A common question asked is How to Fix Crawl Errors in Google Search Console?
Practice preventative maintenance, make weekly spot checks of crawl errors in Google search console, to keep your site ranking high.
Fix Crawl Errors in Google Search Console for high rankings
How often should you check for site errors?
At minimum, check Google search console at least every 90 days to look for site errors.
DNS (Domain Name System) errors are the first and most prominent error because if the Googlebot is having DNS issues, it means it can’t connect with your domain via a DNS timeout issue or DNS lookup issue.
A DNS issue is extremely important, as it’s the first step in accessing your website. You should take swift and violent action if you’re running into DNS issues that prevent Google from connecting to your site in the first place.
Google recommends using their Fetch as Google tool to view how Googlebot crawls your page. Fetch as Google lives in Search Console.
A server error means your server is taking too long to respond, and the request times out. The Googlebot that’s trying to crawl your site can only wait a certain amount of time to load your website, and if it takes too long, the Googlebot stops trying.
A DNS error means the Googlebot can’t lookup your URL. Server errors mean, that although the Googlebot can connect to your site, it can’t load the page.
Server errors may happen if your website gets overloaded. To avoid this, make sure your hosting provider can scale up to accommodate sudden bursts of website traffic.
Google’s official direction for fixing server errors:
“Use Fetch as Google to check if Googlebot can currently crawl your site. If Fetch as Google returns the content of your homepage without problems, you can assume that Google is generally able to access your site properly.”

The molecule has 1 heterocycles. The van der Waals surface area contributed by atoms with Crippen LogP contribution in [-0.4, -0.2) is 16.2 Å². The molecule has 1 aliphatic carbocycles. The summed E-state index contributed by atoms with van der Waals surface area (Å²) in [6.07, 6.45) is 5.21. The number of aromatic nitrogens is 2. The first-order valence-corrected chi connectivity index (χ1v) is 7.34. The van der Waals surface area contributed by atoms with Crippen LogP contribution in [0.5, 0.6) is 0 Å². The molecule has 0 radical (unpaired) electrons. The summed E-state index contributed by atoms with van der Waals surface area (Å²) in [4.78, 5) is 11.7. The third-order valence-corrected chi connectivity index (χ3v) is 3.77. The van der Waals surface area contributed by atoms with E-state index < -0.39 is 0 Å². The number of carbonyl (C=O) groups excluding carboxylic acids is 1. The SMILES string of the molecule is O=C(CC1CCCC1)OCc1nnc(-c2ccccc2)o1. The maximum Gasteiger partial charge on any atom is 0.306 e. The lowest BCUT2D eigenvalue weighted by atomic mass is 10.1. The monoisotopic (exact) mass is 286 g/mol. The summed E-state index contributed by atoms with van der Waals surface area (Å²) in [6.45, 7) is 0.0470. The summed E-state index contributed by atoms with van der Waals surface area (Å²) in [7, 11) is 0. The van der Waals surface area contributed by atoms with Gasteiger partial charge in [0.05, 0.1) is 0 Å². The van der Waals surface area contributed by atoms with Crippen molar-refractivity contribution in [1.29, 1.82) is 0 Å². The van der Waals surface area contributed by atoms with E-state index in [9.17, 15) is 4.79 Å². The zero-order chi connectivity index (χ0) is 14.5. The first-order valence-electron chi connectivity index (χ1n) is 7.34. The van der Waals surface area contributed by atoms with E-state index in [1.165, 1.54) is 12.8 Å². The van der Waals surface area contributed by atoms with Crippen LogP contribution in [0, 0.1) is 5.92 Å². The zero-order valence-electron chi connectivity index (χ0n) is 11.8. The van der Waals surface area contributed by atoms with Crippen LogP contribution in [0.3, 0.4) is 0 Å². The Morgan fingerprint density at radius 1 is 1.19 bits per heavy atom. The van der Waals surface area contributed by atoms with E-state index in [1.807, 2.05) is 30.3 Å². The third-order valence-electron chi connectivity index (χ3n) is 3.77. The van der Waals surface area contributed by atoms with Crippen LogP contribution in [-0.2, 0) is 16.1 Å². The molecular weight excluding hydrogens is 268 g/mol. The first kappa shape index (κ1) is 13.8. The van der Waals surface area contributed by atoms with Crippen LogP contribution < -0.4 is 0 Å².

A Robots failure means Googlebot cannot retrieve your robots.txt file, located at yourdomain.com/robots.txt.
A robots.txt file is only necessary if you don’t want Google to crawl certain pages. Ensure that your robots.txt file is properly configured or use none at all.
URL errors are different from site errors because they effect only specific pages on your site.
Google ranks the most important errors first and some of these errors may already be resolved.
One helpful tactic to repair URL errors is to mark all errors as fixed and check back in a few days.
A soft 404 error is when a page displays as 200 (found) when it should display as 404 (not found). If the pages listed as soft 404 errors aren’t critical pages they aren’t urgent to fix.
A 404 error means that the Googlebot tried to crawl a page that doesn’t exist on your site. Googlebot finds 404 pages when other sites or pages link to that non-existent page. 404 errors are urgent if important pages on your site are showing up as 404. If your page is dead, make the page live again. If you don’t want that page live, 301 redirect it to the correct page.
Access denied means Googlebot can’t crawl the page. Unlike a 404, Googlebot is prevented from crawling the page in the first place.
Similar to soft 404 and 404 errors, if the pages being blocked are important for Google to crawl and index, take immediate action. To fix access denied errors, remove the element that’s blocking the Googlebot’s access.
Not to be confused with a “nofollow” link directive, a “not followed” error means that Google couldn’t follow that particular URL.
If you’re dealing with not followed issues on a high-priority URL, then these are important.
If your issues are stemming from old URLs that are no longer active, or from parameters that aren’t indexed, the priority level is lower.
Be sure to review how Google is currently handling your parameters and specify changes in the URL Parameters tool if you want Google to treat your parameters differently.